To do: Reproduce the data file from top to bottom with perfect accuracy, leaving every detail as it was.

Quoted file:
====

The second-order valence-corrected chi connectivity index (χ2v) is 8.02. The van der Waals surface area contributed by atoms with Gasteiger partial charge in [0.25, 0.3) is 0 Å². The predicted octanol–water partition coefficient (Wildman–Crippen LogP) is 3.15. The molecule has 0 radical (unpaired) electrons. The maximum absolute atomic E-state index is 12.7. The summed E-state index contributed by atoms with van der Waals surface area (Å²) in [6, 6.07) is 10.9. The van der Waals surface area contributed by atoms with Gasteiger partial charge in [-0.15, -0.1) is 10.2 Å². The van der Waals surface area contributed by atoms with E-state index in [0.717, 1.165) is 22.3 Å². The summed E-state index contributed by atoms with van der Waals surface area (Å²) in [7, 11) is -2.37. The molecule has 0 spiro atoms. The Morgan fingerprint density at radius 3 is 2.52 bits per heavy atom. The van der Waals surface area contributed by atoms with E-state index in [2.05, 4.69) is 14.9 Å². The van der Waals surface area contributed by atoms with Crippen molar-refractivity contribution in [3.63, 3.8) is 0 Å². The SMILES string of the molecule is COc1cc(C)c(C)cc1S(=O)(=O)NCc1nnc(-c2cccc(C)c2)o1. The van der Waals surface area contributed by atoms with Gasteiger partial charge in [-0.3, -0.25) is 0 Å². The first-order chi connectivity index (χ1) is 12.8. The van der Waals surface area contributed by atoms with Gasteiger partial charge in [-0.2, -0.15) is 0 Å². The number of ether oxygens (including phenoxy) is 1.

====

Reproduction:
The second-order valence-corrected chi connectivity index (χ2v) is 8.02. The van der Waals surface area contributed by atoms with Gasteiger partial charge in [0.25, 0.3) is 0 Å². The predicted octanol–water partition coefficient (Wildman–Crippen LogP) is 3.15. The molecule has 0 radical (unpaired) electrons. The maximum absolute atomic E-state index is 12.7. The summed E-state index contributed by atoms with van der Waals surface area (Å²) in [6, 6.07) is 10.9. The van der Waals surface area contributed by atoms with Gasteiger partial charge in [-0.15, -0.1) is 10.2 Å². The van der Waals surface area contributed by atoms with E-state index in [0.717, 1.165) is 22.3 Å². The summed E-state index contributed by atoms with van der Waals surface area (Å²) in [7, 11) is -2.37. The molecule has 0 spiro atoms. The Morgan fingerprint density at radius 3 is 2.52 bits per heavy atom. The van der Waals surface area contributed by atoms with E-state index in [2.05, 4.69) is 14.9 Å². The van der Waals surface area contributed by atoms with Crippen molar-refractivity contribution in [3.63, 3.8) is 0 Å². The SMILES string of the molecule is COc1cc(C)c(C)cc1S(=O)(=O)NCc1nnc(-c2cccc(C)c2)o1. The van der Waals surface area contributed by atoms with Gasteiger partial charge in [-0.3, -0.25) is 0 Å². The first-order chi connectivity index (χ1) is 12.8. The van der Waals surface area contributed by atoms with Gasteiger partial charge in [-0.2, -0.15) is 0 Å². The number of ether oxygens (including phenoxy) is 1.